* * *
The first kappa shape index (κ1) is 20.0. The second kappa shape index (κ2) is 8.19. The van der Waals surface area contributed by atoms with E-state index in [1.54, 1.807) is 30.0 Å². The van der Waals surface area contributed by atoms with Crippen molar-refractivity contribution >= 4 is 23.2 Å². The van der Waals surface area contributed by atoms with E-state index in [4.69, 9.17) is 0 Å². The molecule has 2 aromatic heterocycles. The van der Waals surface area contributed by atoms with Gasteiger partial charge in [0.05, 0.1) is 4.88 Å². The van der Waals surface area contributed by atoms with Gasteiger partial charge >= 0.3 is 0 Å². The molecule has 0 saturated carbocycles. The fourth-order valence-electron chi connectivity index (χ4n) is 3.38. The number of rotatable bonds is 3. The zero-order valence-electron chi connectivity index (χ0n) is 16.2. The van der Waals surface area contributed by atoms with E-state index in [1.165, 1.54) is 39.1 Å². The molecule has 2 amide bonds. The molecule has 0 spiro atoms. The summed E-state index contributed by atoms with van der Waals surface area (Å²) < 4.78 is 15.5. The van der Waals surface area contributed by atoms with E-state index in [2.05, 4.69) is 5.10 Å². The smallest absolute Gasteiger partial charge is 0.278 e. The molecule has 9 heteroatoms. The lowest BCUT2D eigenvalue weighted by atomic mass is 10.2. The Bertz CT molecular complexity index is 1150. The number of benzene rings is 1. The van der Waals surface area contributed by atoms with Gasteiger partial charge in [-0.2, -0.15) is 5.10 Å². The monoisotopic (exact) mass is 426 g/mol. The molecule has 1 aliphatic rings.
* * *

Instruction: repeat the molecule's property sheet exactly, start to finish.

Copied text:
The first kappa shape index (κ1) is 20.0. The second kappa shape index (κ2) is 8.19. The van der Waals surface area contributed by atoms with E-state index in [1.54, 1.807) is 30.0 Å². The van der Waals surface area contributed by atoms with Crippen molar-refractivity contribution >= 4 is 23.2 Å². The van der Waals surface area contributed by atoms with E-state index in [4.69, 9.17) is 0 Å². The molecule has 2 aromatic heterocycles. The van der Waals surface area contributed by atoms with Gasteiger partial charge in [0.05, 0.1) is 4.88 Å². The van der Waals surface area contributed by atoms with Gasteiger partial charge >= 0.3 is 0 Å². The molecule has 0 saturated carbocycles. The fourth-order valence-electron chi connectivity index (χ4n) is 3.38. The number of rotatable bonds is 3. The zero-order valence-electron chi connectivity index (χ0n) is 16.2. The van der Waals surface area contributed by atoms with E-state index in [1.165, 1.54) is 39.1 Å². The molecule has 2 amide bonds. The molecule has 0 spiro atoms. The summed E-state index contributed by atoms with van der Waals surface area (Å²) < 4.78 is 15.5. The van der Waals surface area contributed by atoms with E-state index in [2.05, 4.69) is 5.10 Å². The smallest absolute Gasteiger partial charge is 0.278 e. The molecule has 9 heteroatoms. The lowest BCUT2D eigenvalue weighted by atomic mass is 10.2. The Bertz CT molecular complexity index is 1150. The number of benzene rings is 1. The van der Waals surface area contributed by atoms with Gasteiger partial charge in [-0.2, -0.15) is 5.10 Å². The monoisotopic (exact) mass is 426 g/mol. The molecule has 1 aliphatic rings.